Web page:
A U.S. Navy nuclear engineer pleaded guilty on Monday to a charge that he tried to sell some of America’s most closely guarded submarine secrets to a foreign country, in an agreement that is likely to send him to prison for 12 years or more.
The engineer, Jonathan Toebbe, was arrested in October with his wife, Diana Toebbe, and both had initially pleaded not guilty to one count of conspiracy to communicate restricted data and two counts of communication of restricted data. F.B.I. agents laid out a detailed account of how the Toebbes wrote to a foreign country offering to sell submarine nuclear reactor secrets in exchange for cryptocurrency.
Under the plea agreement, entered in federal court in Martinsburg, W.Va., Mr. Toebbe pleaded guilty to a single charge of conspiracy to communicate restricted data. Ms. Toebbe was not part of the plea agreement.
But as part of the plea agreement, Mr. Toebbe admitted that his wife was part of the conspiracy to sell the secrets and served as a lookout when he deposited information at the dead drops set up by undercover F.B.I. agents.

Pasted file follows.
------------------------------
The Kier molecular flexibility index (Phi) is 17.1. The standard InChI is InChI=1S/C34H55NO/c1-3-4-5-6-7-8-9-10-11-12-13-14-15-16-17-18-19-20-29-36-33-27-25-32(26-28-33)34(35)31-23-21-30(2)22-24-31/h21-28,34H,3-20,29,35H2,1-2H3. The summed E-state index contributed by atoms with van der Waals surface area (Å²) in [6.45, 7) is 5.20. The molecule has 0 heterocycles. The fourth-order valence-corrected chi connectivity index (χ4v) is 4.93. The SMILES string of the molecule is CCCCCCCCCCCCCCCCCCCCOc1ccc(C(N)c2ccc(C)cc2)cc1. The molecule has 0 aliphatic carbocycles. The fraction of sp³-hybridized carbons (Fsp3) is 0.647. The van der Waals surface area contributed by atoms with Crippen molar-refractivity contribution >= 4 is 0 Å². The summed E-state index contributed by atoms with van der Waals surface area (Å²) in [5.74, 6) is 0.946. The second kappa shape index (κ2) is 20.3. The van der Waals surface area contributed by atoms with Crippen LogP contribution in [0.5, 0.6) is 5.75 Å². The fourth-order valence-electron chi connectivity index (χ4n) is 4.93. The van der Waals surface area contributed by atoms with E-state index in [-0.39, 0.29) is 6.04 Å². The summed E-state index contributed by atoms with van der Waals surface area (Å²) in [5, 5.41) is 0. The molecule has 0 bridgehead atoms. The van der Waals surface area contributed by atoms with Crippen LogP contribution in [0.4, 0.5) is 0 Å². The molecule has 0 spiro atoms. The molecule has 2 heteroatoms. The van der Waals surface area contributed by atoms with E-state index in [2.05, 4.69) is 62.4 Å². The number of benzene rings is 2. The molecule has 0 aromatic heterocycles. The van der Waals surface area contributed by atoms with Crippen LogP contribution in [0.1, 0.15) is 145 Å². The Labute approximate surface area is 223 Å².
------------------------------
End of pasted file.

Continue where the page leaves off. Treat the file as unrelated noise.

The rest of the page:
In the agreement, he acknowledged that he sent the initial message to the foreign country, which has not been identified, and then communicated with an undercover F.B.I. officer. But, in the agreement, Mr. Toebbe said his wife “committed multiple overt acts in furtherance of the conspiracy.”
As part of the deal, Mr. Toebbe will help the government recover the cryptocurrency that undercover F.B.I. agents paid him, as well as the classified information he said he had never turned over.
Mr. Toebbe had faced the possibility of life in prison, but under terms of the deal will instead face about 12 to 17 and a half years in prison. Such a wide range, former officials said, could signal that the government wants to see what sort of further cooperation Mr. Toebbe will give investigators.
The case received broad attention, raising questions of how a couple in a suburban home in Annapolis, Md., could become ensnared in an international spy plot. Some of the details of the case seemed to be out of a bad novel. The F.B.I. accused Mr. Toebbe of hiding the memory cards he left at the dead drops in a peanut butter sandwich, a gum package and a Band-Aid wrapper.